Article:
Books, comfort and coffee to go speak volumes about Sassafras

Paul Clark
Black Mountain News
Kathleen Madden, left, asks local author Sarah Thomas, right, to sign her books for sale at Sassafras on Sutton recently.

Sarah Thomas walked into Sassafras on Sutton the other day to buy some books and was delighted to see her new book for sale near the sales counter at the downtown Black Mountain bookstore.

Store manager Kathleen Madden insisted that Thomas, an inspirational fiction writer, sign a few copies, which Thomas was delighted to do. The laughter around the cash register mingled with the smell of strong coffee brewed in the café in back. It was just another magic moment in the teal-painted repository of all things interesting and tasty. And it’s the vision of Susanne Scott Blumer.

Blumer and her husband have been coming to Black Mountain for 20 years on vacations, holidays and church retreats. “There is just something magical about this town, and we always planned to someday live here,” she said in a recent email about the coffee shop/book and gift store that opened in February on Sutton Avenue.

Blumer and her husband were in Black Mountain on vacation last Labor Day weekend when they saw the space on Sutton Avenue for rent. “I could immediate envision it transformed into a cozy bookstore and coffee shop,” she said. “The building itself has so much charm and character, plus it's in the downtown historic district and across from the train tracks.” It was perfect, she said.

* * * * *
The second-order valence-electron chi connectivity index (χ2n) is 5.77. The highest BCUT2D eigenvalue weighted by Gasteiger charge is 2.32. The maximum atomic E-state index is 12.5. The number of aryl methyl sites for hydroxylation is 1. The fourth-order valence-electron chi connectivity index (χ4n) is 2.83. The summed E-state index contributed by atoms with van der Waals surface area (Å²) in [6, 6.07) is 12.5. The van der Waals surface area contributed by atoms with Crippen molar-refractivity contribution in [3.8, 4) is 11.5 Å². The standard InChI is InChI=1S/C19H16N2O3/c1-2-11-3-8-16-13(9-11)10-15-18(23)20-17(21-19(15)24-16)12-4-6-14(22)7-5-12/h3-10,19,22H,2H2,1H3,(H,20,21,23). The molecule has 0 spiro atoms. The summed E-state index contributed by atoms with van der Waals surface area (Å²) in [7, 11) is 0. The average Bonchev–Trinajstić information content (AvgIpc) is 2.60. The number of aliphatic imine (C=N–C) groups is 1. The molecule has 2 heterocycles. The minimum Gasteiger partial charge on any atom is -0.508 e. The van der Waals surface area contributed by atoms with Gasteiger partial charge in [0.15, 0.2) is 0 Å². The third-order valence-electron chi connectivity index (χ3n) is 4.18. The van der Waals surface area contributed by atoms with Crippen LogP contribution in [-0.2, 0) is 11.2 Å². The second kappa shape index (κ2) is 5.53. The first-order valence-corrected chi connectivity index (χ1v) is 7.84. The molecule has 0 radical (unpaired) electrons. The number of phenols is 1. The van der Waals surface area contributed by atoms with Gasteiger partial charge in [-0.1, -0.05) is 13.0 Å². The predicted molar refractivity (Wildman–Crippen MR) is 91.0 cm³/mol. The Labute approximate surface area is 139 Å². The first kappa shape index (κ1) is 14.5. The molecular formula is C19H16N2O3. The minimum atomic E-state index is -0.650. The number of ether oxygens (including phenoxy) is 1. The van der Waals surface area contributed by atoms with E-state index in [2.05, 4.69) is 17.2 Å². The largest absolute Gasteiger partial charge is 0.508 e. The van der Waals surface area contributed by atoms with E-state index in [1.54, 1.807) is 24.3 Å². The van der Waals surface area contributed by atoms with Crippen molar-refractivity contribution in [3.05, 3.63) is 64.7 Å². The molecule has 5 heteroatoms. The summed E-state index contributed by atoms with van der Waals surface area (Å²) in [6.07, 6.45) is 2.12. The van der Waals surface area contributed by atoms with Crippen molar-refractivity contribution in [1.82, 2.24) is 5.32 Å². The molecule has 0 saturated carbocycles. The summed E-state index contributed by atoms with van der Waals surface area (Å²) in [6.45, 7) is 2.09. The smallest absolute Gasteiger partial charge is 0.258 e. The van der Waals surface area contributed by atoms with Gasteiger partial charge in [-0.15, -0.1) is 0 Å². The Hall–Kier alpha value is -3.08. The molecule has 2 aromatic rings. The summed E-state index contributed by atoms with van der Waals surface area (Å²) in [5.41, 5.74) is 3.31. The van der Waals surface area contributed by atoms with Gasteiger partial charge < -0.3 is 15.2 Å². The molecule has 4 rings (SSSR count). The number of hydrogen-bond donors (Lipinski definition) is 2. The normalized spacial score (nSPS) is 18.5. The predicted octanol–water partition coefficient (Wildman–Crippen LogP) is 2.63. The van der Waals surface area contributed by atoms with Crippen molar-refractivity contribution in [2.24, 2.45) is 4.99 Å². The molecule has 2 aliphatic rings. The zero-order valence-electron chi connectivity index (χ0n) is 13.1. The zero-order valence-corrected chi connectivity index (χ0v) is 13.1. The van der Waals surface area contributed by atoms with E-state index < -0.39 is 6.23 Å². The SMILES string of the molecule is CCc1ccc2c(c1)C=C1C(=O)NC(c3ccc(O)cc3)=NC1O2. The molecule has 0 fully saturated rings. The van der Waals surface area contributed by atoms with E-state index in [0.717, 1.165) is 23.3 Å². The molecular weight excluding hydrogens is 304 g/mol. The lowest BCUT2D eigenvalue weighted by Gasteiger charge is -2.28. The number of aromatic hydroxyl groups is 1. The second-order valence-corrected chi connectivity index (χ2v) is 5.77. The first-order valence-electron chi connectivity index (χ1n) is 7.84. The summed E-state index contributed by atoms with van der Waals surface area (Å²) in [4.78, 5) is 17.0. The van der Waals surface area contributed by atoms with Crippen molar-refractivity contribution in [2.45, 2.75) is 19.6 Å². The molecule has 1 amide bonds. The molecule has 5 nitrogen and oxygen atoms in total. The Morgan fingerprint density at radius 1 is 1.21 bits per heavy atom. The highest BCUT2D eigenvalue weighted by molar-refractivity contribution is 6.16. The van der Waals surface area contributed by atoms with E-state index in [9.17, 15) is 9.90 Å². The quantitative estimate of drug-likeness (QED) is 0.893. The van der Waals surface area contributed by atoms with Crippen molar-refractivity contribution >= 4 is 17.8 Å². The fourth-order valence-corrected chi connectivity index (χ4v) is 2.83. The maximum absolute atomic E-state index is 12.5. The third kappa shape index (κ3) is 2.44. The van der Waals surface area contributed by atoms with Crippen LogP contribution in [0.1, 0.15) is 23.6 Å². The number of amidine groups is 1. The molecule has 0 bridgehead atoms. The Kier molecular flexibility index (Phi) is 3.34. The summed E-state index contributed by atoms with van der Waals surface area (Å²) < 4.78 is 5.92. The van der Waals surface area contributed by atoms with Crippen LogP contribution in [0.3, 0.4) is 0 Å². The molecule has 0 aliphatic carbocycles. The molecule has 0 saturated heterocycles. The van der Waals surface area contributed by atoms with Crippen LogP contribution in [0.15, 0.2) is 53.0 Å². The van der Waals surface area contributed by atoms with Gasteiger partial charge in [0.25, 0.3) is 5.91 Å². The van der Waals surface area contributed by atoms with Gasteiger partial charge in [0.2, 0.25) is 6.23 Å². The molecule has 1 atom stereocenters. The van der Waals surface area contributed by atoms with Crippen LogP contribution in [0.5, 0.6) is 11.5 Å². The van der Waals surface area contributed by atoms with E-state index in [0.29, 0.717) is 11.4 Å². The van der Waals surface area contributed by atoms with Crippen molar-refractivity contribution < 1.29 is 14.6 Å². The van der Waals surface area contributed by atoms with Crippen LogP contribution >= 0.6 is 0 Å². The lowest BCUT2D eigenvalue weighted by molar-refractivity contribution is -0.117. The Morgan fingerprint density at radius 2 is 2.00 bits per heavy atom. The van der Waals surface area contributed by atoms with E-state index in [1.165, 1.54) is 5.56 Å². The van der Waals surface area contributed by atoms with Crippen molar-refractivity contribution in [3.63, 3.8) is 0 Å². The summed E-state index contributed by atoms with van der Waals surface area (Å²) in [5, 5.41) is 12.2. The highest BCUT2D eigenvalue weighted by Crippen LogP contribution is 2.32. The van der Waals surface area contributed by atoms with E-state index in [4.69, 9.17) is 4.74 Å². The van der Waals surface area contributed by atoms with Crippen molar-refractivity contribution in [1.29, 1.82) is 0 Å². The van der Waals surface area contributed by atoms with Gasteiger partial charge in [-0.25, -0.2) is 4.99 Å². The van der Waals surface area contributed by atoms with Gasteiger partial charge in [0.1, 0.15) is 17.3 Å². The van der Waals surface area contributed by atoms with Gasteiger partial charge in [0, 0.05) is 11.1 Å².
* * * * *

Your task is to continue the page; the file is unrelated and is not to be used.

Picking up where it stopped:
She wanted to design a space that was inviting to locals and visitors. She hoped Sassafras on Sutton would be “a destination for people who need a book, a cup of coffee and something sweet to eat, a greeting card or a unique gift,” she said. “I also wanted it to be a place where people could meet a friend or two and have a beautiful place to gather with plenty of intimate seating.”

She also hoped to create a community gathering spot. “And it is becoming just that place,” Blumer said. It serves Dynamite coffee, roasted in Black Mountain, and sweet treats made locally.

The shop has a “quaint, cozy, literary nerd” feel, Madden said. “There’s lots of fun stuff here.” More than 6,000 books are divided into categories that include novels, nature, travel, mystery, poetry and Christian fiction. Many local artists like Thomas are featured.

Blumer’s story is as interesting. She’s the published author of eight children’s books and has a book of poetry, “Becoming,” coming out in July. She owned a bridal salon for many years in South Carolina, “so I do also have retail experience, though the last 10 years I have been wrangling sheep instead of brides.”

The space that Sassafras on Sutton is on was originally the livery for the railroad across the street. It was also once a car dealership. Blumer kept the stone walls and open ceiling of the historic building but also “glammed it up a little,” she said.

Sassafras on Sutton will have its first author event from 4-6 p.m. Thursday, June 14 when mystery writer J.G. Hetherton talks about his book “Last Girl Gone.” The story is set in Hillsborough.